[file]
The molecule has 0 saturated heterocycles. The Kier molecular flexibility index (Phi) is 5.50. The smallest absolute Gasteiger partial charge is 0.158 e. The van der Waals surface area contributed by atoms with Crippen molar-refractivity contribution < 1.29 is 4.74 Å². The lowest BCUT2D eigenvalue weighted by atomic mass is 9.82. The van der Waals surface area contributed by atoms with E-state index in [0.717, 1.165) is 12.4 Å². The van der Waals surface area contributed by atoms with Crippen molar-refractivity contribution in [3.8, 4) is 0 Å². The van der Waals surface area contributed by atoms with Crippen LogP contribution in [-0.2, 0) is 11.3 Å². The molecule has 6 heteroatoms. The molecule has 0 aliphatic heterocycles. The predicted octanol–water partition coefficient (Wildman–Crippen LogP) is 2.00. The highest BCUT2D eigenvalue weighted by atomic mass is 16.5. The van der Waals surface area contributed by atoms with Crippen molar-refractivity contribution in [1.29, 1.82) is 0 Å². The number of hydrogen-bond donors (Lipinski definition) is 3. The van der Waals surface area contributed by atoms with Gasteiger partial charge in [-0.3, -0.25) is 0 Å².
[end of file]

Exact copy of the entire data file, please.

The molecule has 0 saturated heterocycles. The Kier molecular flexibility index (Phi) is 5.50. The smallest absolute Gasteiger partial charge is 0.158 e. The van der Waals surface area contributed by atoms with Crippen molar-refractivity contribution < 1.29 is 4.74 Å². The lowest BCUT2D eigenvalue weighted by atomic mass is 9.82. The van der Waals surface area contributed by atoms with E-state index in [0.717, 1.165) is 12.4 Å². The van der Waals surface area contributed by atoms with Crippen molar-refractivity contribution in [3.8, 4) is 0 Å². The van der Waals surface area contributed by atoms with Crippen LogP contribution in [-0.2, 0) is 11.3 Å². The molecule has 6 heteroatoms. The molecule has 0 aliphatic heterocycles. The predicted octanol–water partition coefficient (Wildman–Crippen LogP) is 2.00. The highest BCUT2D eigenvalue weighted by atomic mass is 16.5. The van der Waals surface area contributed by atoms with Crippen molar-refractivity contribution in [1.29, 1.82) is 0 Å². The number of hydrogen-bond donors (Lipinski definition) is 3. The van der Waals surface area contributed by atoms with Gasteiger partial charge in [-0.3, -0.25) is 0 Å².